A significant proportion of ME suffers reported unsatisfactory relationships with their GP. This finding indicated that ME patients experience a troubled relationship with their primary health contact. Indeed, approximately half of the surveyed participants did not trust their GP. Trust was only evident within the monthly GP visit group. These are important outcomes because lack of trust can negatively affect the number of times patients visit GPs and condition management [17, 21, 27]. One strategy with the potential to address this issue is for GPs to cultivate a sense of “we-ness”. Shared GP/ME patient group membership and common goals may facilitate respect and trust [4, 24]. Building rapport with this cohort is vital.
Potential barriers to positive in-group inclination are depersonalization and stereotyping. From the perspective of GPs, the ME patient group are problematic because ME diagnosis is often considered contentious [15, 24], prevalence is low, and, importantly, ME is absent from the Quality and Outcome Framework . These factors combine to make ME management and treatment challenging and time consuming [15, 16, 20]. Within the present study, formal diagnosis and time to diagnosis had little effect on ME patient visits. The notable exception was the 3–6 month category, where diagnosis was associated with increased GP visits in the 5–6 a year and monthly categories. These results suggest this is an important period for diagnosis. Subsequent research should examine this further.
Moreover, the groups that patients understand themselves as belonging to potentially influences symptom appraisal/responses, health related norms/behaviours, coping, social support and clinical outcomes [22, 23]. Thus, from a health and well-being perspective, it is clear that individual’s relationships, and identification, with their medical and social care providers are of vital importance. Indeed, for people living with chronic conditions, the GP relationship is a crucial factor [4, 18, 19]. As such, the functionality of the doctor patient interaction is fundamental to individual well-being. Mutual respect is a core facet at the heart of this relationship [3, 17].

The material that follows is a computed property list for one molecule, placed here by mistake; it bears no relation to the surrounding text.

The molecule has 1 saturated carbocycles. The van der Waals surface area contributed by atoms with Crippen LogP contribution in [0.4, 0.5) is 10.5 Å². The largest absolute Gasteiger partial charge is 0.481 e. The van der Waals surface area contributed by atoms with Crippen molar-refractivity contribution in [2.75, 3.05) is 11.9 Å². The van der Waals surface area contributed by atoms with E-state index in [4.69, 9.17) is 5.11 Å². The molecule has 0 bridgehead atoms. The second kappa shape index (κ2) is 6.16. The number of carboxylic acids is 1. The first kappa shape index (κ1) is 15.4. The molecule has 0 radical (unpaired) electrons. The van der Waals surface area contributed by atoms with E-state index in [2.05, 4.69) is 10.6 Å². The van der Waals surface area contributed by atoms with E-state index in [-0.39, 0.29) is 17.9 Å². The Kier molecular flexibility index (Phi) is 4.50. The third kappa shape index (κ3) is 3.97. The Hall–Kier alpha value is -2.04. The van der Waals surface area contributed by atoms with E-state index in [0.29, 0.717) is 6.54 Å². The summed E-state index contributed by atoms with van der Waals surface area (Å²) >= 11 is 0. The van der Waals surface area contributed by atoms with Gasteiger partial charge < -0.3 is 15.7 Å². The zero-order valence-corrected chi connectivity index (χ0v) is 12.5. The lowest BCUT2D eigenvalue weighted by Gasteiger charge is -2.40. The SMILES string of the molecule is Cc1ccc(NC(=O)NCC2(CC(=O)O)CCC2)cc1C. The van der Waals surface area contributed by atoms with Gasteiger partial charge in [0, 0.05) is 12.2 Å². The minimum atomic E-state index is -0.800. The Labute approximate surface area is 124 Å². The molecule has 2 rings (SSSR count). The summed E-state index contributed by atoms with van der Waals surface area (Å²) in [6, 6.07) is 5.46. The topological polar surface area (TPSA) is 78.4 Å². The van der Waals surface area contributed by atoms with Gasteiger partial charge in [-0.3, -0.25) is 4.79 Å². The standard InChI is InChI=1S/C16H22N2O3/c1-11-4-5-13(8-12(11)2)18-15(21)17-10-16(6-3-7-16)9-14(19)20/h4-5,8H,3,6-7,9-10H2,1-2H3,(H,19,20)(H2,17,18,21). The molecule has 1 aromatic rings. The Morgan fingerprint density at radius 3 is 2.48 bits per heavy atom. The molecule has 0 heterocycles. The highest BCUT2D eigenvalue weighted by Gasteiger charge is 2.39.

Illustratively, St Claire and Clucas  observed that patients reported several affirmative outcomes when they perceived their doctor as respectful (i.e., greater satisfaction, intention to adhere to advice, and inclination to revisit). Thus, positive patient regard not only enhances the doctor and patient interaction, but also improves patient prognosis by reducing symptoms and facilitating healthy behaviours. In this context, communication and skills training may help to enhance GP interaction with ME patients. Succeeding studies should assess this area.
The results of the present study also revealed a negative relationship between length of ME and frequency of GP visits, as the length of the condition extended patients reported fewer GP visits. One way to understand this is to build conceptually on a recognition of the importance of communication. Consistent with the positive link between trust and GP visits [3, 17], De Carvalho Leite et al.  reported that inadequate communication between patients and professionals was often a barrier to care. With a significant proportion of English GPs reported as being sceptical of ME as a diagnosis [3, 14], it is not surprising that patients frequently report their attempts to access services as ‘exhausting, demoralising and isolating’ [15, 20, 28].